Pakistan may raise rates by 125 basis points to rein in 13-year high inflation

ISLAMABAD, July 5 (Reuters) – Pakistan’s central bank is expected to raise its key rate by 125 basis points in its review on Thursday as it tries to tackle 13-year high retail price inflation, based on the median estimate of a snapshot poll. of 10 economists and market observers.

Economists, analysts and senior professors surveyed were widely divided on the amount of the increase by the State Bank of Pakistan (SBP), with opinions ranging from 50 to 200 basis points. Two respondents did not see the need to increase fares.

The central bank raised the benchmark interest rate by 150 basis points in May, bringing the total increase to 400 basis points so far this year to counter rising inflation.

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The South Asian nation is grappling with economic turmoil, dwindling reserves and a weakening currency.

Friday’s data showed consumer prices in June jumped 21.3% from a year earlier, largely due to a 90% spike in fuel prices since late May after that the government has removed costly fuel subsidies.

With a current policy rate of 13.75% and much higher inflation, real interest rates in the economy have turned significantly negative.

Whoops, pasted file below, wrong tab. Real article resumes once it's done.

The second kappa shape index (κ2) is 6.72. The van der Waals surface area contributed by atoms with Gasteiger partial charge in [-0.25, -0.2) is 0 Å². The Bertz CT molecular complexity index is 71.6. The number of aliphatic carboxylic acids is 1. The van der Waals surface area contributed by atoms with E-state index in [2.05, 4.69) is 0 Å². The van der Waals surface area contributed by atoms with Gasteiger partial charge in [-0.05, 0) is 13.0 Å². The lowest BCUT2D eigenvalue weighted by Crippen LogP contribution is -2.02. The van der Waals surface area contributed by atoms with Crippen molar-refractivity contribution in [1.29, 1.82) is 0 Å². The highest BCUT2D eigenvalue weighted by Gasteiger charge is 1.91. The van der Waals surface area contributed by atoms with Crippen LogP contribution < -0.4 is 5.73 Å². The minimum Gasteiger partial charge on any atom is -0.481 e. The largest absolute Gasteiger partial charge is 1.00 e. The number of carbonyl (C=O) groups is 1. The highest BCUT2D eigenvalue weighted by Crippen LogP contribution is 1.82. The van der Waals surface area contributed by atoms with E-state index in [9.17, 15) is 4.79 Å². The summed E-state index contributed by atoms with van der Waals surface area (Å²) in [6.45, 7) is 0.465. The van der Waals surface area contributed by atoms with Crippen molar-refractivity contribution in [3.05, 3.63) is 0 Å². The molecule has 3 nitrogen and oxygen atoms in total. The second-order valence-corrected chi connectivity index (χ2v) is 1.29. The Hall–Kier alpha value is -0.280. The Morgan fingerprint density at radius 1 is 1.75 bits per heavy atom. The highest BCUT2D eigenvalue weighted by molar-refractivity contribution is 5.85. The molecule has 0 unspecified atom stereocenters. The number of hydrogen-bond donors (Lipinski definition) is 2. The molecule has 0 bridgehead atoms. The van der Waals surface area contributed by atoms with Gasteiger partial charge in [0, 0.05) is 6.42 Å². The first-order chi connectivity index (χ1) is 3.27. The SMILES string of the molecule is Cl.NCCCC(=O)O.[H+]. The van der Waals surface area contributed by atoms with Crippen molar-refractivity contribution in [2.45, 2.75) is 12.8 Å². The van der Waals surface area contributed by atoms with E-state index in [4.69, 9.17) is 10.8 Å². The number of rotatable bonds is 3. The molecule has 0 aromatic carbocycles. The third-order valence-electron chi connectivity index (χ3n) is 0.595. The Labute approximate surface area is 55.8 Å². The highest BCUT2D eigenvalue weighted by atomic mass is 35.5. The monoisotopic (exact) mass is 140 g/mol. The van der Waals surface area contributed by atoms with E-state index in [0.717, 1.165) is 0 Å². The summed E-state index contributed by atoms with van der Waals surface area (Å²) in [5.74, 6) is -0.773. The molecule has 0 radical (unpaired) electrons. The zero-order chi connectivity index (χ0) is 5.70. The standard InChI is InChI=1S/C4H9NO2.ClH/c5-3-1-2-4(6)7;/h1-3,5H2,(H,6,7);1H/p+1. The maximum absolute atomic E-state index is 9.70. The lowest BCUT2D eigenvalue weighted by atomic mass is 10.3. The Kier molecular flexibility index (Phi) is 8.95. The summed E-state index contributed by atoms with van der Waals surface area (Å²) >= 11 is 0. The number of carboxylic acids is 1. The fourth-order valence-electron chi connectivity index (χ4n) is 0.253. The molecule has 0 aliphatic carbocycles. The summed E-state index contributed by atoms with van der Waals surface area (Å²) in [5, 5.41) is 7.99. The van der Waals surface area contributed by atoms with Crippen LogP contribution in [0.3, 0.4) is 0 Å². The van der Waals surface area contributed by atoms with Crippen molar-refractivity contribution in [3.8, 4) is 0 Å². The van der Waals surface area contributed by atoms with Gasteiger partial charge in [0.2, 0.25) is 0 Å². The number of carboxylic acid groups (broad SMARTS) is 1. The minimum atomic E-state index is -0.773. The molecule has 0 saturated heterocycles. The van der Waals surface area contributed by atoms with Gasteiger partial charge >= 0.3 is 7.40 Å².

“The latest statement from the monetary policy committee is proof that the State Bank of Pakistan is well behind the curve when it comes to inflation expectations,” said Yousuf Nazar, an economist who writes for various publications and a former of Citigroup.

“Another hike would increase public debt service costs and hurt industries. It won’t have much impact on the exchange rate or aggregate demand,” he added.

Most thought a hike was inevitable, given persistently high global energy prices, the abrupt end of fuel subsidies as well as the need to control demand after the SBP said in its latest policy statement that the economy had rebounded much stronger than expected.

“The overall policy mix is ​​focused on stabilization and demand management,” Macro Economic Insights CEO Sakib Sherani said, adding that this would lead to a sharp economic downturn or even a recession in the near term. .

But Fahad Rauf, head of research at Ismail Iqbal Securities, said he saw no need to raise rates further.

“The economy is already slowing down. Layoffs have started and are expected to increase further. Further cost pressures would only further burden industries and workers,” Rauf said.

“The fiscal arm is now working, tough measures have been taken. The SBP must await results before tightening further,” he added.

With Pakistan expecting a restart of the International Monetary Fund’s long-awaited bailout after the country agreed on tough economic policy adjustments to promote stability, the SBP’s decision is being watched closely.

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Reporting by Gibran Peshimam and Asif Shahzad in Islamabad and Syed Raza Hassan in Karachi; Editing by Swati Bhat and Jacqueline Wong

Our standards: The Thomson Reuters Trust Principles.

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